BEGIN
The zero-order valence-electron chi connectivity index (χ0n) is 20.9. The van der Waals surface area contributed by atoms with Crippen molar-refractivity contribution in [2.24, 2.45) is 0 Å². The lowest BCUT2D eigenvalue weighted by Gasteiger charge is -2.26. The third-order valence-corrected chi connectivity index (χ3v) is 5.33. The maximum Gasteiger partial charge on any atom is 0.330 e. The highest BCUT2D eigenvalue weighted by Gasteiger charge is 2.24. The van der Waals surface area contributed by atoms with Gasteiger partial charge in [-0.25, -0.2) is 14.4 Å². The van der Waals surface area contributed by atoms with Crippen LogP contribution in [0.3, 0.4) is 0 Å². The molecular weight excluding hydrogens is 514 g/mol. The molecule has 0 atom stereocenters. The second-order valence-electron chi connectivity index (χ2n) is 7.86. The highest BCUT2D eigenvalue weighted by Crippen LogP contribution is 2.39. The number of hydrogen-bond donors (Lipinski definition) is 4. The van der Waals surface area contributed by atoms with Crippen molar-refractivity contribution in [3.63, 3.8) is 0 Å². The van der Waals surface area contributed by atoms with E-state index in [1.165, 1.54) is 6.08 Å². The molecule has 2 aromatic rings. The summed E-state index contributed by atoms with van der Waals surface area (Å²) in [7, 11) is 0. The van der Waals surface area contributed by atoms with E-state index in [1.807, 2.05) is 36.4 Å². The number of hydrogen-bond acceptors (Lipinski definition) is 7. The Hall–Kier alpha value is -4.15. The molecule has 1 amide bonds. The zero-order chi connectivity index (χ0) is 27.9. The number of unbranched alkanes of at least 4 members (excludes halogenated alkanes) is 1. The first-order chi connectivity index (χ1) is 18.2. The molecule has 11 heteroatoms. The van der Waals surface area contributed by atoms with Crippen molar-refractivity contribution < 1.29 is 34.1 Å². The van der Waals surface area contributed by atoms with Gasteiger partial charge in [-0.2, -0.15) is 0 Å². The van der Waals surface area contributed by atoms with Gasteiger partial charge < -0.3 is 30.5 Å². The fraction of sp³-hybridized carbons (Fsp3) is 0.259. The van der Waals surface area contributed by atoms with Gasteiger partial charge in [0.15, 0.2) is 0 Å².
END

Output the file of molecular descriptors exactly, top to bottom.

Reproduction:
The zero-order valence-electron chi connectivity index (χ0n) is 20.9. The van der Waals surface area contributed by atoms with Crippen molar-refractivity contribution in [2.24, 2.45) is 0 Å². The lowest BCUT2D eigenvalue weighted by Gasteiger charge is -2.26. The third-order valence-corrected chi connectivity index (χ3v) is 5.33. The maximum Gasteiger partial charge on any atom is 0.330 e. The highest BCUT2D eigenvalue weighted by Gasteiger charge is 2.24. The van der Waals surface area contributed by atoms with Gasteiger partial charge in [-0.25, -0.2) is 14.4 Å². The van der Waals surface area contributed by atoms with Crippen LogP contribution in [0.3, 0.4) is 0 Å². The molecular weight excluding hydrogens is 514 g/mol. The molecule has 0 atom stereocenters. The second-order valence-electron chi connectivity index (χ2n) is 7.86. The highest BCUT2D eigenvalue weighted by Crippen LogP contribution is 2.39. The number of hydrogen-bond donors (Lipinski definition) is 4. The van der Waals surface area contributed by atoms with Crippen molar-refractivity contribution in [3.63, 3.8) is 0 Å². The van der Waals surface area contributed by atoms with E-state index in [1.165, 1.54) is 6.08 Å². The molecule has 2 aromatic rings. The summed E-state index contributed by atoms with van der Waals surface area (Å²) in [7, 11) is 0. The van der Waals surface area contributed by atoms with E-state index in [1.807, 2.05) is 36.4 Å². The number of hydrogen-bond acceptors (Lipinski definition) is 7. The Hall–Kier alpha value is -4.15. The molecule has 1 amide bonds. The zero-order chi connectivity index (χ0) is 27.9. The number of unbranched alkanes of at least 4 members (excludes halogenated alkanes) is 1. The first-order chi connectivity index (χ1) is 18.2. The molecule has 11 heteroatoms. The van der Waals surface area contributed by atoms with Crippen molar-refractivity contribution < 1.29 is 34.1 Å². The van der Waals surface area contributed by atoms with Gasteiger partial charge in [-0.2, -0.15) is 0 Å². The van der Waals surface area contributed by atoms with Gasteiger partial charge < -0.3 is 30.5 Å². The fraction of sp³-hybridized carbons (Fsp3) is 0.259. The van der Waals surface area contributed by atoms with Gasteiger partial charge in [0.15, 0.2) is 0 Å².